Fulbright winner credits collegial collaboration
L-R: Bethany Smith, office of National and International Scholarship Opportunities; Karen Udoh, Sotiria Boukouvala and David Hein.
By CINDY HESS - June 13, 2018
Winning a Fulbright to Greece is tough: just seven people earned the award for 2018-2019. Karen Udoh, who graduated in May with a degree in biology, is one of those seven.
How did she do it? Udoh said she started early and was not shy about accepting help.
“I learned that you need to utilize faculty and mentors,” said Udoh. “I started the Cancer Education Program as a freshman—that’s how I met Dr. Hein.”
Meeting David Hein was fortuitous for Udoh. He is one of the nation’s top researchers examining how a person’s susceptibility to cancer is influenced by exposure to environmental and occupational chemicals. Udoh, who will start medical school in 2019, wanted to learn more about this area of research.
Through Hein, Udoh met Dr. Sotiria Boukouvala, an associate director of molecular genetics for Democritus University of Thrace in Alexandroupolis, Greece. Boukouvala’s work is similar to Hein’s and they have been collaborators for many years.
Working with Boukouvala, Udoh outlined a research plan as part of her Fulbright application. The research focuses on how gut bacteria enzymes respond to xenobiotics, such as carcinogens and drugs. The goal is see if the enzymes can unlock innovative treatments for infections.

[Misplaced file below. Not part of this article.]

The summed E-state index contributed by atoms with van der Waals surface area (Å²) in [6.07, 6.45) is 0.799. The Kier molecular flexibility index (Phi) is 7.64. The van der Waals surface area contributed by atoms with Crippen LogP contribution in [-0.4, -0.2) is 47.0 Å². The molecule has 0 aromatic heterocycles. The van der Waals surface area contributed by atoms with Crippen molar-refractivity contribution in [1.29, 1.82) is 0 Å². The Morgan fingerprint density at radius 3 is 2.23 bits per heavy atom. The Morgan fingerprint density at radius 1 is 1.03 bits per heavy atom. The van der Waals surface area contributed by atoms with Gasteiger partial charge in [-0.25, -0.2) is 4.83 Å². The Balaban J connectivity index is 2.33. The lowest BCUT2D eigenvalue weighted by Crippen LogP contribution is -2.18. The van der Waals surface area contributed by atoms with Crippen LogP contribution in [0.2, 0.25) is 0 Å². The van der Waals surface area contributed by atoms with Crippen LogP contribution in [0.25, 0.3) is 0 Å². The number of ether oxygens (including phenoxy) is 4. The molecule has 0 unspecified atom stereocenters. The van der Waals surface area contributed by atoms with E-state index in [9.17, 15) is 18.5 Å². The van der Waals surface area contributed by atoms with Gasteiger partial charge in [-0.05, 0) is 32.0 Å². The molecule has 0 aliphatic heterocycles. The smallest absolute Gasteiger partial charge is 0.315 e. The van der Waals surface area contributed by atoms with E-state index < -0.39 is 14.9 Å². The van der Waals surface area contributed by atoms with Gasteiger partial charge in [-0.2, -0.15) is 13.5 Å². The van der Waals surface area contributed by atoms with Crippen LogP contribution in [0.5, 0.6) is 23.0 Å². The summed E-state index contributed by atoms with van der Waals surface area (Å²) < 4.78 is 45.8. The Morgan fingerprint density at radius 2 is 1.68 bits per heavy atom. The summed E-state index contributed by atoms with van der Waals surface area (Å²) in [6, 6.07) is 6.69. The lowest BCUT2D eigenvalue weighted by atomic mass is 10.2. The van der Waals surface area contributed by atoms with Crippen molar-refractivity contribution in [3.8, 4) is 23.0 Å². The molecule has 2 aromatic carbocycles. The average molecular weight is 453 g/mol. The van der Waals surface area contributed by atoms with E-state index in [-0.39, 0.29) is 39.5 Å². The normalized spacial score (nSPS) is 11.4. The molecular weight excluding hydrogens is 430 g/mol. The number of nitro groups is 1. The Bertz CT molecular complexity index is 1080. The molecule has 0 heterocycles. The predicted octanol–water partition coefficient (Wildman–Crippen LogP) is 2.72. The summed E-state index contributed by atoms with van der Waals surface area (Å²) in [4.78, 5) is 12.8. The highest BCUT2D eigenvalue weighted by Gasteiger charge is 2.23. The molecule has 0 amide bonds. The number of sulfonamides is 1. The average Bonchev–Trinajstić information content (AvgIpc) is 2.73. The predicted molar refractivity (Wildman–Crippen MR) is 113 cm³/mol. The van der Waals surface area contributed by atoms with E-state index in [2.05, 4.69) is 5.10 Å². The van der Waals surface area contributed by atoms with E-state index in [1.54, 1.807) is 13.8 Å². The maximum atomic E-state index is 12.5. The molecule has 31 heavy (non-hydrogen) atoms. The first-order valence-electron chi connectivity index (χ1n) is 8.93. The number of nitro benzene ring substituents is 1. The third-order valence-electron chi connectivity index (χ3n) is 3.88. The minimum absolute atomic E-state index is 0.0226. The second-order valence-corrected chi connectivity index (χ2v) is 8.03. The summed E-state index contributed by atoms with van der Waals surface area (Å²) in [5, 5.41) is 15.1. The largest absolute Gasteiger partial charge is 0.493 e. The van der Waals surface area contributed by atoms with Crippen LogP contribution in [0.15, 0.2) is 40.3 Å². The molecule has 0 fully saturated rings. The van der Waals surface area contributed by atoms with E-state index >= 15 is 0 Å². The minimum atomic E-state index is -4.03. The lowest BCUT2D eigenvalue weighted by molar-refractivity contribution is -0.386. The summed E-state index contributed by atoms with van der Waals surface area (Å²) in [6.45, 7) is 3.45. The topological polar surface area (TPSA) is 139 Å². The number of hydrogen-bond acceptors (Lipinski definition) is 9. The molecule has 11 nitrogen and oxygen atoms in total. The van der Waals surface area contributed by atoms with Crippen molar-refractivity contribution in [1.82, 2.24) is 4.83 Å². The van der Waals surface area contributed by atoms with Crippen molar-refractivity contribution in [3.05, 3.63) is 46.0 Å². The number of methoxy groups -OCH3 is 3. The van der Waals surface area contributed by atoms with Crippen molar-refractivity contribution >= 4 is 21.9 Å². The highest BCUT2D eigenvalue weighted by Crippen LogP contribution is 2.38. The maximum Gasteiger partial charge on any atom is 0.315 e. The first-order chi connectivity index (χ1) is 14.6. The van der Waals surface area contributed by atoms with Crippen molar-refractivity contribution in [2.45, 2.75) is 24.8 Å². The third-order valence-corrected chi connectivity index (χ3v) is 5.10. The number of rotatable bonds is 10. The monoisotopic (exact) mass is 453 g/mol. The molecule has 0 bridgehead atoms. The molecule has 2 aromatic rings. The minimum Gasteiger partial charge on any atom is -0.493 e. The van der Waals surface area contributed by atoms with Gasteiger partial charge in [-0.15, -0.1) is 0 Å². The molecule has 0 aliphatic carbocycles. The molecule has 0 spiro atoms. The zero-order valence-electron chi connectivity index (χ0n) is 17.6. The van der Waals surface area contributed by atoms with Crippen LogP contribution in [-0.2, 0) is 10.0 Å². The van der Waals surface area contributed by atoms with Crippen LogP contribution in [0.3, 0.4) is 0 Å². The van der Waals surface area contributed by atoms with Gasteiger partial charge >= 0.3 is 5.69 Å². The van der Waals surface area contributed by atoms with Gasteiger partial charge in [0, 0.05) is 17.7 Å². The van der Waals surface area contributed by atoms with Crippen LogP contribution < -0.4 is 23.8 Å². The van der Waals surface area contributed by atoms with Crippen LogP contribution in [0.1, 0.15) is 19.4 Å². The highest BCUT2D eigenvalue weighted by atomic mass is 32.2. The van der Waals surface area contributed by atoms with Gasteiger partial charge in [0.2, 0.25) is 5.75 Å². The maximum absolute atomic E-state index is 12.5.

But research isn’t the only thing Udoh will do in Greece—she will also help Syrian refugees.
“Greece has a lot of refugees and I thought I could help by not only welcoming them, but also by helping them succeed in their new life,” said Udoh, who has experience assisting Louisville-area refugees. “I will work with local Greek NGOs, like ARSIS, to learn from activists.”
Udoh is grateful for all of the help she has received from her many mentors. In her scholar profile, she thanks 11 people, including her parents.
For Boukouvala, who recently traveled to UofL to meet with Udoh and Hein, mentoring students is a gratifying part of her work.
“It’s a privilege,” Boukouvala said. “The opportunity to work with students like Karen is the most rewarding part of being an academic.”